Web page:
Battle Song - Poem by Ebenezer Elliott
DAY, like our souls, is fiercely dark;
What then? 'Tis day!
We sleep no more; the cock crows--hark!
To arms! away!
They come! they come! the knell is rung
Of us or them;
Wide o'er their march the pomp is flung
Of gold and gem.
What collar'd hound of lawless sway,
To famine dear--
What pension'd slave of Attila,
Leads in the rear?
Come they from Scythian wilds afar,
Our blood to spill?
Wear they the livery of the Czar?
They do his will.
Nor tassell'd silk, nor epaulet,
Nor plume, nor torse--
No splendour gilds, all sternly met,
Our foot and horse.
But, dark and still, we inly glow,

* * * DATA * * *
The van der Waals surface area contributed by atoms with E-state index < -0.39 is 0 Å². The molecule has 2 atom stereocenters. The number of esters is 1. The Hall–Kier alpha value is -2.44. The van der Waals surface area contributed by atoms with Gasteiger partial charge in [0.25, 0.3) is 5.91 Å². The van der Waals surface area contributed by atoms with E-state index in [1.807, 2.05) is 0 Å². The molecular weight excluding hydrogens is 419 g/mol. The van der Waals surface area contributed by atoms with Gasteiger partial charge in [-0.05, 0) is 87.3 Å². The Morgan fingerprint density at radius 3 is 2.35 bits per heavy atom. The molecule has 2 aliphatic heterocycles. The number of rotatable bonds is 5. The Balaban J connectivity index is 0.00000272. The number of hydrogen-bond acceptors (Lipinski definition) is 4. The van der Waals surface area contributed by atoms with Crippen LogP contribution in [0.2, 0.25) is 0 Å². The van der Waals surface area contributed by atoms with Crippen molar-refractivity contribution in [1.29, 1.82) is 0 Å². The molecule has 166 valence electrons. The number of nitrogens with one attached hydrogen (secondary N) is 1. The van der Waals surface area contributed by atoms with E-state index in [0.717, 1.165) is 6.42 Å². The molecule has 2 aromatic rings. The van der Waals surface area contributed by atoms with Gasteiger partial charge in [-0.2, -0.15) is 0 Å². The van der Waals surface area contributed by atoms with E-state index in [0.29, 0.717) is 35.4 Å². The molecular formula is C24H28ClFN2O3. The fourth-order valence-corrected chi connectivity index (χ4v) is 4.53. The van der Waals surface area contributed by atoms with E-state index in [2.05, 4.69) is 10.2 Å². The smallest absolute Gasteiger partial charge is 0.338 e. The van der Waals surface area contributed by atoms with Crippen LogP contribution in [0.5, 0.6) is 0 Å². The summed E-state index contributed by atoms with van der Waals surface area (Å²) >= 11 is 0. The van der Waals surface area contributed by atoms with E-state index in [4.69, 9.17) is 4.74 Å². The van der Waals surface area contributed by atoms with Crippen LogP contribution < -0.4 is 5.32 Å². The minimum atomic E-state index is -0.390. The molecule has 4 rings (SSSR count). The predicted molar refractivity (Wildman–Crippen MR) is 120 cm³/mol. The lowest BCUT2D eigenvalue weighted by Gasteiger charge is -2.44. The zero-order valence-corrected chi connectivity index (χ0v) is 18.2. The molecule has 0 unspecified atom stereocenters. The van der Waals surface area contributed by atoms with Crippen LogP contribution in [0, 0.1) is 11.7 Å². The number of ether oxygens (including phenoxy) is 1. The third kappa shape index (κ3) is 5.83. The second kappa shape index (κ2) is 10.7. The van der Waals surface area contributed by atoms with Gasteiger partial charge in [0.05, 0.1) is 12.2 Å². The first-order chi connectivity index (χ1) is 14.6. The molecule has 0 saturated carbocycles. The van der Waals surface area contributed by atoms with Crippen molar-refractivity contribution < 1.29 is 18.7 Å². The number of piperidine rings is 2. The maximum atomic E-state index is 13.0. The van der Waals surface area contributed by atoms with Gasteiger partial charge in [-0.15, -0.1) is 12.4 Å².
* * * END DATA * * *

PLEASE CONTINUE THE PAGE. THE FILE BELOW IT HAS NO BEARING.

Condensed in ire!
Strike, tawdry slaves, and ye shall know
Our gloom is fire.
In vain your pomp, ye evil powers,
Insults the land;
Wrongs, vengeance, and the Cause are ours,
And God's right hand!
Madmen! they trample into snakes
The wormy clod!
Like fire, beneath their feet awakes
The sword of God!
Behind, before, above, below,
They rouse the brave;
Where'er they go, they make a foe,
Or find a grave.
Comments about Battle Song by Ebenezer Elliott
Read this poem in other languages
This poem has not been translated into any other language yet.
Still I Rise
The Road Not Taken
If You Forget Me
Edgar Allan Poe
Stopping By Woods On A Snowy Evening
Do Not Stand At My Grave And Weep
Mary Elizabeth Frye
I Do Not Love You Except Because I Love You